(Warning: Spoilers Throughout)
Wednesday was probably the worst day for spoilers I've ever experienced. I woke up, checked Facebook and there it was: news that Professor Xavier had died. This was revealed because the comic-related media I follow mentioned the New York Post story about the events of Avengers vs X-Men #11. Later, after buying the comic book at 5:30 pm and going to the gym, I saw on a 24-hour news station that: 'Professor X, long-time leader of comic's X-Men has been killed by his protege, Cyclops'. I'm not kidding. It's like it was following me around! Still, I thought I'd write a review about the eleventh issue of Marvel’s summer event anyway.
|Marvel's Avengers vs X-Men #11 (November 2012) Writing by Brian Michael Bendis, pencils by Olivier Coipel and inks by Mark Morales. $3.99|
The story begins with the X-Men seeking refuge from the Avengers, having realised that siding with the Phoenix Five was a major error in judgment. Shortly afterwards, Cyclops took the last half of the Phoenix Force from Emma Frost and assumes all of that personality changing extra-terrestrial power. It then ends with a confrontation between Xavier and Cyclops and the result mentioned above.
|Magneto from Avengers vs. X-Men #11 (November 2012)|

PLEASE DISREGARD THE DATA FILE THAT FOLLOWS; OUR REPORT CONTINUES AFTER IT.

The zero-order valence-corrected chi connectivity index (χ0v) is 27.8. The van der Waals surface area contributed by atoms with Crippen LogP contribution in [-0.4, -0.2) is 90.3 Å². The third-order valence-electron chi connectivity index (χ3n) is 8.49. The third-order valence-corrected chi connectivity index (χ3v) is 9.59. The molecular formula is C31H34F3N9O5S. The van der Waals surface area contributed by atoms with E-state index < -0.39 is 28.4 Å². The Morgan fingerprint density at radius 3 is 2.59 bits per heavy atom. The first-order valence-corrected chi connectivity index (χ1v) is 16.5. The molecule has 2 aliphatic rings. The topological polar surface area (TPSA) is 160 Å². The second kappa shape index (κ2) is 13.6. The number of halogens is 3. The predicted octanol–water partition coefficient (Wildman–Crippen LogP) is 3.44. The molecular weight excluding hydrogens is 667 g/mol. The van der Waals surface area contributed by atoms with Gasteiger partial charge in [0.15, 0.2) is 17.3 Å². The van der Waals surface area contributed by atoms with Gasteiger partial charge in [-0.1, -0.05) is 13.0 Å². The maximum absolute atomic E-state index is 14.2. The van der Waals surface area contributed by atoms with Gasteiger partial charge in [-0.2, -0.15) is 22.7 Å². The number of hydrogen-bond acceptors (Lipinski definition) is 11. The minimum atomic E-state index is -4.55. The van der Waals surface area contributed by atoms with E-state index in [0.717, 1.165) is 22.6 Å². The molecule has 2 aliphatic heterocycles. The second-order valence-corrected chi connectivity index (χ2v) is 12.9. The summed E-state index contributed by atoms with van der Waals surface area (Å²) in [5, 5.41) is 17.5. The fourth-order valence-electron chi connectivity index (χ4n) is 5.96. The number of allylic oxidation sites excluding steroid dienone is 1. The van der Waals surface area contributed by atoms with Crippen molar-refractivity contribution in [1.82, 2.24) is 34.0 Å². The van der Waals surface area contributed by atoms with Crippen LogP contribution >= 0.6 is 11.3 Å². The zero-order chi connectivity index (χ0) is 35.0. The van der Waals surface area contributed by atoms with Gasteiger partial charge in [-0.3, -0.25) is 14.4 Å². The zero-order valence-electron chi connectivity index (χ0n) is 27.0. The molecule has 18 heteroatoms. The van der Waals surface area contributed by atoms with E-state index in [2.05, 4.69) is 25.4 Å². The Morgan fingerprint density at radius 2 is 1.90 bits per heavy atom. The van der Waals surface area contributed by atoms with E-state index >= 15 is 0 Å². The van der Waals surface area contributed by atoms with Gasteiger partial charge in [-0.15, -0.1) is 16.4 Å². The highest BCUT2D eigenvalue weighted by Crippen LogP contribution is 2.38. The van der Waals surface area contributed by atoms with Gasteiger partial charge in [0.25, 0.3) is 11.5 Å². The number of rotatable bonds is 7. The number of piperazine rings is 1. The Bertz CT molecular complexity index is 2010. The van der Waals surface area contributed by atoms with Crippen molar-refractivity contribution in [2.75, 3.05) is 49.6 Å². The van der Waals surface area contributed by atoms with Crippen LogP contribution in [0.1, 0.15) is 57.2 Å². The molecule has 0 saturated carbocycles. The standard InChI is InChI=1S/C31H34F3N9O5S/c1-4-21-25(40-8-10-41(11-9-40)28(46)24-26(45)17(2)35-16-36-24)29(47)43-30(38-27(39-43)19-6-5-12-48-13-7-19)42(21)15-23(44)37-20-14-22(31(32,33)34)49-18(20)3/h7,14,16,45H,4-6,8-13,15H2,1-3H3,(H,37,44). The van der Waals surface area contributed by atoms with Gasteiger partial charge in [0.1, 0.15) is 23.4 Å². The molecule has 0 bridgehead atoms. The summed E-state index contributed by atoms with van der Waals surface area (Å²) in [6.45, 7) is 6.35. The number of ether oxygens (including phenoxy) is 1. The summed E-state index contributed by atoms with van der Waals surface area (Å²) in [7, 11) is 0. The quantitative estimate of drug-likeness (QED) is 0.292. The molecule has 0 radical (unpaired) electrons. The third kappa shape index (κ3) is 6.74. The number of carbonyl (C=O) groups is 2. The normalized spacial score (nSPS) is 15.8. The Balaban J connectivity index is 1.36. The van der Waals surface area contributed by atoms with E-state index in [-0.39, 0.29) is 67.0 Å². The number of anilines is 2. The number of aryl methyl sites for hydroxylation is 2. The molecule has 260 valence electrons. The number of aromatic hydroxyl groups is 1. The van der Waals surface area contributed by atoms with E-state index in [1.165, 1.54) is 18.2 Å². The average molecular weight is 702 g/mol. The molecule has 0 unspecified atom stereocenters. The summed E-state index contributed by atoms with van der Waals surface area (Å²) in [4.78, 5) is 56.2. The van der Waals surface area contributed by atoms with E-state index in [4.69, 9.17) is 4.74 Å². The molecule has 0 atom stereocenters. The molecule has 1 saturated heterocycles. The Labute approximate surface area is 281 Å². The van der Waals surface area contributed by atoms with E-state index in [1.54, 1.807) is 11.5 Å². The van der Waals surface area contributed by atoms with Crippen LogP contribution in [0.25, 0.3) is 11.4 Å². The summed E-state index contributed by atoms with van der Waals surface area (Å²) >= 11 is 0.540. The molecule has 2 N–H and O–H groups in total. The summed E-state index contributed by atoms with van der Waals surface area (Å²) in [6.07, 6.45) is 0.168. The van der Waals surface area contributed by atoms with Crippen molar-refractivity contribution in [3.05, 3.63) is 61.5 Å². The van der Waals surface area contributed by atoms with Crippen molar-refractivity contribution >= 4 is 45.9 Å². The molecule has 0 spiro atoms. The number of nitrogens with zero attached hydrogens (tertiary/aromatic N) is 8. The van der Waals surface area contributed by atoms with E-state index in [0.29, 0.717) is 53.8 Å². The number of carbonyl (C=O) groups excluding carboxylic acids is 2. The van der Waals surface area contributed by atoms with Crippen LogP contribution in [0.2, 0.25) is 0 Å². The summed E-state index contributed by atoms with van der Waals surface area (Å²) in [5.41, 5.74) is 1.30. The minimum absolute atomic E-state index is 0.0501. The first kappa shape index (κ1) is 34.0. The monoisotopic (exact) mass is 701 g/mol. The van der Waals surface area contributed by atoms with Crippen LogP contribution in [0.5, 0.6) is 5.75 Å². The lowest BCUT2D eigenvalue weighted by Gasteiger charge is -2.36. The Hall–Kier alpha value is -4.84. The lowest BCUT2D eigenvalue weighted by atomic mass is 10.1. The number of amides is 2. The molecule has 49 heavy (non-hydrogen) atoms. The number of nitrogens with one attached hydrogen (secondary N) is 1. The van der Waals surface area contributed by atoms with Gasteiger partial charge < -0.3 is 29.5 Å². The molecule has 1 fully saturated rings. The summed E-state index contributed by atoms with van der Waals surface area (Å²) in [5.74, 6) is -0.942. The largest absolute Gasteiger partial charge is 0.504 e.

I’ve enjoyed this series and have read it as we're supposed to read summer events: like the big-budget 'popcorn' comic books they are. But at the same time this issue disappointed me because its content was too important for the lens I was supposed to view it through. What I mean is Xavier did not die in a way worthy of one of the most important and iconic comic book characters of all time. Sure, he was surrounded by members of the X-Men and Avengers (including a Carol Danvers dressed in the old Ms. Marvel costume), but there should have been something more to his parting than mere paternal angst and Phoenix-charged murder.
|Cyclops assumes the remaining Phoenix Force from Emma Frost in Avengers vs X-Men #11 (November 2012)|
Now we all know that comic book deaths are a regular occurrence. But there has been a few that have had true meaning. The first Captain Marvel died of cancer in Jim Starlin's The Death of Captain Marvel (1982) and his suffering gave the death true importance and gravitas. As was the death of Uncle Ben in Amazing Fantasy #15 (August 1962). While he was not a super-hero per se, the impact of Benjamin Parker dying completely altered Peter Parker's way of seeing the world and gave us Spider-Man. But in the case of AvX #11, I'm not sure Professor X's death will have that same meaning in the Marvel Universe. Marvel NOW! may prove me wrong, but #11 left me with a feeling that Xavier's death was a hollow marketing ploy.
|Professor X welcomes the X-Men to join the Avengers in Avengers vs X-Men #11 (November 2012)|
Which brings me to a larger chronologically-based critique of AvX. As said earlier, I've enjoyed this series on the whole. But at the same time feel it could have been done in less time than it has taken. The art has been great and I especially enjoyed Oliver Coipel's and Mark Morales' work in this most recent issue. But there just hasn't been enough story depth in this series to really leave me satisfied. Where was Hope Summers in #11 and why has the story shifted away from her? Why was the Hulk called in and not used? This series could easily have been cut down two or maybe four issues with more concise storytelling.